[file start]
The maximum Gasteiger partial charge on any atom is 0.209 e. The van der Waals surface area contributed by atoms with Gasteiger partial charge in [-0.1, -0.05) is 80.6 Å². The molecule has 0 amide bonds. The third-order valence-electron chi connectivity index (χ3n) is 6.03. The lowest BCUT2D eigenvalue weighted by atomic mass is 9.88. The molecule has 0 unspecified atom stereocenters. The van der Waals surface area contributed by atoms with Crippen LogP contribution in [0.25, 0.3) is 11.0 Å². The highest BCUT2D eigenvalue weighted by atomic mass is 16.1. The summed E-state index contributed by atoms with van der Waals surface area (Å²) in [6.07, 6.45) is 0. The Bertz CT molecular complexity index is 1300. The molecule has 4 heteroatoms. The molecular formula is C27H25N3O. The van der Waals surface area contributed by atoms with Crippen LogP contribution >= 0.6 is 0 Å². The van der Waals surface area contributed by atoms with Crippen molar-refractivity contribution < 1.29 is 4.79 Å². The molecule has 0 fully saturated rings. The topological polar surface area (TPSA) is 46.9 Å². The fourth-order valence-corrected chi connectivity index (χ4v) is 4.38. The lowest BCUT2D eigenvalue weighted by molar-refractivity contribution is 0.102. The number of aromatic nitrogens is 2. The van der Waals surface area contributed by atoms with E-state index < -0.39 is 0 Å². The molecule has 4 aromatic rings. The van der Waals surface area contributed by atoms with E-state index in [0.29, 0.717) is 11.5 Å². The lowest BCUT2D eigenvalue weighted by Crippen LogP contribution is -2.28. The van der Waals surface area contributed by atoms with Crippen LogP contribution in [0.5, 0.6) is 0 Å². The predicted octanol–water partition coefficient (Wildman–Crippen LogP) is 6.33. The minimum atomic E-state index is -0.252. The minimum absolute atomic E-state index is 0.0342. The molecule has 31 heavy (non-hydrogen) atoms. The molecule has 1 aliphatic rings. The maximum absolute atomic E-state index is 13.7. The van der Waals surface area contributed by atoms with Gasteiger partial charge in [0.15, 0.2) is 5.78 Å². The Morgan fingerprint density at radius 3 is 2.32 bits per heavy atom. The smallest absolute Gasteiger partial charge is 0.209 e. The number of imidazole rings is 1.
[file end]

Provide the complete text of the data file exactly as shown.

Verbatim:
The maximum Gasteiger partial charge on any atom is 0.209 e. The van der Waals surface area contributed by atoms with Gasteiger partial charge in [-0.1, -0.05) is 80.6 Å². The molecule has 0 amide bonds. The third-order valence-electron chi connectivity index (χ3n) is 6.03. The lowest BCUT2D eigenvalue weighted by atomic mass is 9.88. The molecule has 0 unspecified atom stereocenters. The van der Waals surface area contributed by atoms with Crippen LogP contribution in [0.25, 0.3) is 11.0 Å². The highest BCUT2D eigenvalue weighted by atomic mass is 16.1. The summed E-state index contributed by atoms with van der Waals surface area (Å²) in [6.07, 6.45) is 0. The Bertz CT molecular complexity index is 1300. The molecule has 4 heteroatoms. The molecular formula is C27H25N3O. The van der Waals surface area contributed by atoms with Crippen LogP contribution >= 0.6 is 0 Å². The van der Waals surface area contributed by atoms with Crippen molar-refractivity contribution < 1.29 is 4.79 Å². The molecule has 0 fully saturated rings. The topological polar surface area (TPSA) is 46.9 Å². The fourth-order valence-corrected chi connectivity index (χ4v) is 4.38. The lowest BCUT2D eigenvalue weighted by molar-refractivity contribution is 0.102. The number of aromatic nitrogens is 2. The van der Waals surface area contributed by atoms with E-state index < -0.39 is 0 Å². The molecule has 4 aromatic rings. The van der Waals surface area contributed by atoms with E-state index in [0.29, 0.717) is 11.5 Å². The lowest BCUT2D eigenvalue weighted by Crippen LogP contribution is -2.28. The van der Waals surface area contributed by atoms with Crippen LogP contribution in [0.5, 0.6) is 0 Å². The predicted octanol–water partition coefficient (Wildman–Crippen LogP) is 6.33. The minimum atomic E-state index is -0.252. The minimum absolute atomic E-state index is 0.0342. The molecule has 31 heavy (non-hydrogen) atoms. The molecule has 1 aliphatic rings. The maximum absolute atomic E-state index is 13.7. The van der Waals surface area contributed by atoms with Gasteiger partial charge in [0.15, 0.2) is 5.78 Å². The Morgan fingerprint density at radius 3 is 2.32 bits per heavy atom. The smallest absolute Gasteiger partial charge is 0.209 e. The number of imidazole rings is 1.